Legendary investor Ray Dalio recently warned leaders to avoid making the simple mistake of leading like an authoritarian.
- Dalio is a popular figure and public speaker with an estimated net worth of $16.5 billion. He has regular speaking engagements about economics, workplace cultures, politics, and foreign policy.
- In a recent tweet, Dalio encouraged his followers to avoid being an “authoritarian manager,” saying that those who want to be followed pay a price in the long term.
- “Don’t give orders and try to be followed; try to be understood and understand others by getting in sync,” he says.
Why It’s Important
The legendary former Bridgewater investor has had much time to think about leadership. When he handed over his CEO position in 2017, he had to consider the next generation who would inherit his power and position. He thankfully says he feels “great about the people and ‘machine’ now in control.”
Dalio’s approach contrasts with recent reports about X.com owner Elon Musk and his infamous leadership style. As we previously reported, Twitter’s former director of product management Esther Crawford recently revealed details about working with the company through Musk’s buyout—saying that Musk is a brilliant visionary prone to being demanding, ill-tempered, chaotic, unpredictable, and unempathetic.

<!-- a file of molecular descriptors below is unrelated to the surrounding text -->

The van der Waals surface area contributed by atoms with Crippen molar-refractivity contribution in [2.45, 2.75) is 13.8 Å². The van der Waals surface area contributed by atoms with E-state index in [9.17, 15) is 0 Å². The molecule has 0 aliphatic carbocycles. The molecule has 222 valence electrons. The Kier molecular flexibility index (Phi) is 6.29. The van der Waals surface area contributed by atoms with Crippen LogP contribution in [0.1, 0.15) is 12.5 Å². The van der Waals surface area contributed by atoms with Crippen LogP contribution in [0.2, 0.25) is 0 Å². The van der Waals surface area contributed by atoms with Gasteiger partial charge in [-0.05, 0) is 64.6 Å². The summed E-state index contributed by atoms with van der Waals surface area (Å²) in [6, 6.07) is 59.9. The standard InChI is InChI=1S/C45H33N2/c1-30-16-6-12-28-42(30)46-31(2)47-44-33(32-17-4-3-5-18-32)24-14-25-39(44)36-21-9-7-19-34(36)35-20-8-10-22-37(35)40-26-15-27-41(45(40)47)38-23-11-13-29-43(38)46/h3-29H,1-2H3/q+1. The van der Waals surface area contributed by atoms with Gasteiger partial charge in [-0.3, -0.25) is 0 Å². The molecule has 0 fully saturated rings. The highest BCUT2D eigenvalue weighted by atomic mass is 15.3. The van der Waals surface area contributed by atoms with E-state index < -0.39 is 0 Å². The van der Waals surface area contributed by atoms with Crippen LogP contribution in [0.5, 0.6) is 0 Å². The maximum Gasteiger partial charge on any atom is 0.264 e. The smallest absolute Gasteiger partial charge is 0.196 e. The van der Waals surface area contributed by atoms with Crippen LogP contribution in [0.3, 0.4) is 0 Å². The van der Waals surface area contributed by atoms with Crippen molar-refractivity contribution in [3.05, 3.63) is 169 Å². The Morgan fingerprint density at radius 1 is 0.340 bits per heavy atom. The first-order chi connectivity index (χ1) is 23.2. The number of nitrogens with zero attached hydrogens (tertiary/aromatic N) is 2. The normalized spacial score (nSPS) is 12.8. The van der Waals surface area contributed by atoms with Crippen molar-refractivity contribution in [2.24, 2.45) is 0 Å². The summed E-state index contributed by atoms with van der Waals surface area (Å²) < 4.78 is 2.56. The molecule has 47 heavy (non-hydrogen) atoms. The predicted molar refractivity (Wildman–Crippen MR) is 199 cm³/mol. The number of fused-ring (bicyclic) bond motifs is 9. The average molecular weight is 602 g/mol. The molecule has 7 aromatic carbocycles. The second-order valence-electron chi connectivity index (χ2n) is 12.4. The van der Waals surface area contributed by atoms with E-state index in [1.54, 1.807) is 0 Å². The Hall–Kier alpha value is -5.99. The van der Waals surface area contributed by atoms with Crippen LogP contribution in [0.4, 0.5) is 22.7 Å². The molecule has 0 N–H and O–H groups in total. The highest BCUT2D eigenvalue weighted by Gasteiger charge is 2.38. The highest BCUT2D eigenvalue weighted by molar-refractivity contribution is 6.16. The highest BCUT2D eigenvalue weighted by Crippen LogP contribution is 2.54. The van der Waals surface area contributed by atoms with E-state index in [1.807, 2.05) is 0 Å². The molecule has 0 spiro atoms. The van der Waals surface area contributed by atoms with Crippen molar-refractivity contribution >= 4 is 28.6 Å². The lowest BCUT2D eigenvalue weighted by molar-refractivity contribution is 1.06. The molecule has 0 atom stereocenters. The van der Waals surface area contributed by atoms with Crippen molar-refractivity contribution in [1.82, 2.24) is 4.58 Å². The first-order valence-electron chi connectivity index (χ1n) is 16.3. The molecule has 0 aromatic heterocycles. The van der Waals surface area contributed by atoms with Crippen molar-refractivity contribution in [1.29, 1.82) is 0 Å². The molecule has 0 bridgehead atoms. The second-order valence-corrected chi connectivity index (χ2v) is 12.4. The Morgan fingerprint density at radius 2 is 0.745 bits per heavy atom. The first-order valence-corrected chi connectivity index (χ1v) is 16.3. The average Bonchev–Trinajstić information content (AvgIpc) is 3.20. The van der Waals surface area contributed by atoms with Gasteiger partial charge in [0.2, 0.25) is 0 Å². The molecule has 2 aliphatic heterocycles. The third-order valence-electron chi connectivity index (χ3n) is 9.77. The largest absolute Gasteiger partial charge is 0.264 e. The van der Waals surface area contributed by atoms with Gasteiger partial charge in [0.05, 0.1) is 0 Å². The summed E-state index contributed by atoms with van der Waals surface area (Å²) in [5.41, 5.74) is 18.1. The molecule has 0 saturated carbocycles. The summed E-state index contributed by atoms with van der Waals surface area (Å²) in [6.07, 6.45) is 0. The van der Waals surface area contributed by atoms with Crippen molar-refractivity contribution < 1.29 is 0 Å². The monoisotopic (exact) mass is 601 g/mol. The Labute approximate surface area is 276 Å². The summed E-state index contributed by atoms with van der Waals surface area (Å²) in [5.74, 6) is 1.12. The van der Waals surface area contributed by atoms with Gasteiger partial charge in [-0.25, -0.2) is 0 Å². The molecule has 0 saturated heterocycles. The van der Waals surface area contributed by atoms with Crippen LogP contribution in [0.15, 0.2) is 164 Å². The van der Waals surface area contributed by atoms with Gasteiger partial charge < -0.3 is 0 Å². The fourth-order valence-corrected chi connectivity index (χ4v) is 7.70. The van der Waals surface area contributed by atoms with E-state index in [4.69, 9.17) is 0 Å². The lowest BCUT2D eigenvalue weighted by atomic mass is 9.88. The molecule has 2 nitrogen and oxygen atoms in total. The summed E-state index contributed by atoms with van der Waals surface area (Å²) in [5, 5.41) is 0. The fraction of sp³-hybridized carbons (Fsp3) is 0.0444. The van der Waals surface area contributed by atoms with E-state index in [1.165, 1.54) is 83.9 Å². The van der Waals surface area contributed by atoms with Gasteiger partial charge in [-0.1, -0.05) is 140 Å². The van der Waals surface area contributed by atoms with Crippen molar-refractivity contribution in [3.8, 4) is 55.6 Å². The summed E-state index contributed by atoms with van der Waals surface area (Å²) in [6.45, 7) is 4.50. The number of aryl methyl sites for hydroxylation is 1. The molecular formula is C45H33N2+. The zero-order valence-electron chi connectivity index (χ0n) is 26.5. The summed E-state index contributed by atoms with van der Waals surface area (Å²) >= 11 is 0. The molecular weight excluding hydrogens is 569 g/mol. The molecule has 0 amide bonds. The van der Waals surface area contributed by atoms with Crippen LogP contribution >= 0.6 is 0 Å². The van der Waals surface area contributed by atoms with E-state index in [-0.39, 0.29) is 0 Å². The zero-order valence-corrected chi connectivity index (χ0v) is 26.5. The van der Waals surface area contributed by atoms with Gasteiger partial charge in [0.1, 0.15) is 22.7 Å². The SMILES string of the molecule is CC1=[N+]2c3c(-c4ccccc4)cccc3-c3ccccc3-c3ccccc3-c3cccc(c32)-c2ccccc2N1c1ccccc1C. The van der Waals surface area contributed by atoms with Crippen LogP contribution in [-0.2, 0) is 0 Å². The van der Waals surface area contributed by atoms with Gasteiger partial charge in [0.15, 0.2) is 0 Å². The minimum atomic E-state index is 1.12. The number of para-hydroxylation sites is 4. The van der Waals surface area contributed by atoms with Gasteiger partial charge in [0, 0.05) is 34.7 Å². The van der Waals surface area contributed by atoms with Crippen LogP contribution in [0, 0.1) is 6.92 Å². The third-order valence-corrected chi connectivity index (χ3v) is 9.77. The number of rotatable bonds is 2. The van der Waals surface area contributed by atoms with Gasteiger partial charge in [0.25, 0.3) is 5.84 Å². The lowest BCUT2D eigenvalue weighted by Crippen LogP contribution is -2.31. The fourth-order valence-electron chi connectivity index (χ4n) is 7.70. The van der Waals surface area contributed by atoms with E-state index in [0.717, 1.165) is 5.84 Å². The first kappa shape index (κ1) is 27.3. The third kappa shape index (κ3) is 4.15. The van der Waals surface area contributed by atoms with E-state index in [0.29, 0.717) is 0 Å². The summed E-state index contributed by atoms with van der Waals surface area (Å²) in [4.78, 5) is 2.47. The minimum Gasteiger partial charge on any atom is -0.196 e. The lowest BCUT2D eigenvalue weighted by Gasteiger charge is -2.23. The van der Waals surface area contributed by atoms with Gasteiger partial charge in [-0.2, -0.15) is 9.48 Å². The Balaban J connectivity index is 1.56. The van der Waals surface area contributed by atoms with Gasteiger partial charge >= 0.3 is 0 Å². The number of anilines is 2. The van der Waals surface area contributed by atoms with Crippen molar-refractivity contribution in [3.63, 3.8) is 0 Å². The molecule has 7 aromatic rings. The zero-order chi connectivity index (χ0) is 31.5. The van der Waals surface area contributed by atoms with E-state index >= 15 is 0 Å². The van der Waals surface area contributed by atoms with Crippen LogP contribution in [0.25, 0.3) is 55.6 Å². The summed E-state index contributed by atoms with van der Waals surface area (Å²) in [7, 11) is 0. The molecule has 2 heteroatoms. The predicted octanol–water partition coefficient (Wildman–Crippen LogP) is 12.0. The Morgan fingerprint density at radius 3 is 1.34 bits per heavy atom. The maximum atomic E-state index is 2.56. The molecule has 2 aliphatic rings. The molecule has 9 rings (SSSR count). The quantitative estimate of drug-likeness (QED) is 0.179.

Dalio warns that this leadership style is dysfunctional in the long term and is usually driven from a place of ego or expediency. It creates a toxic workplace atmosphere and damages the morale of employees. Learning the difference between leadership and authoritarianism is vital.
“Authoritarian managers don’t develop their subordinates, which means those who report to them stay dependent. This hurts everyone in the long run. If you give too many orders, people will likely resent them, and when you aren’t looking, defy them. The greatest influence you can have over intelligent people—and the greatest influence they will have on you—comes from constantly getting in sync about what is true and what is best so that you all want the same things,” tweeted Dalio.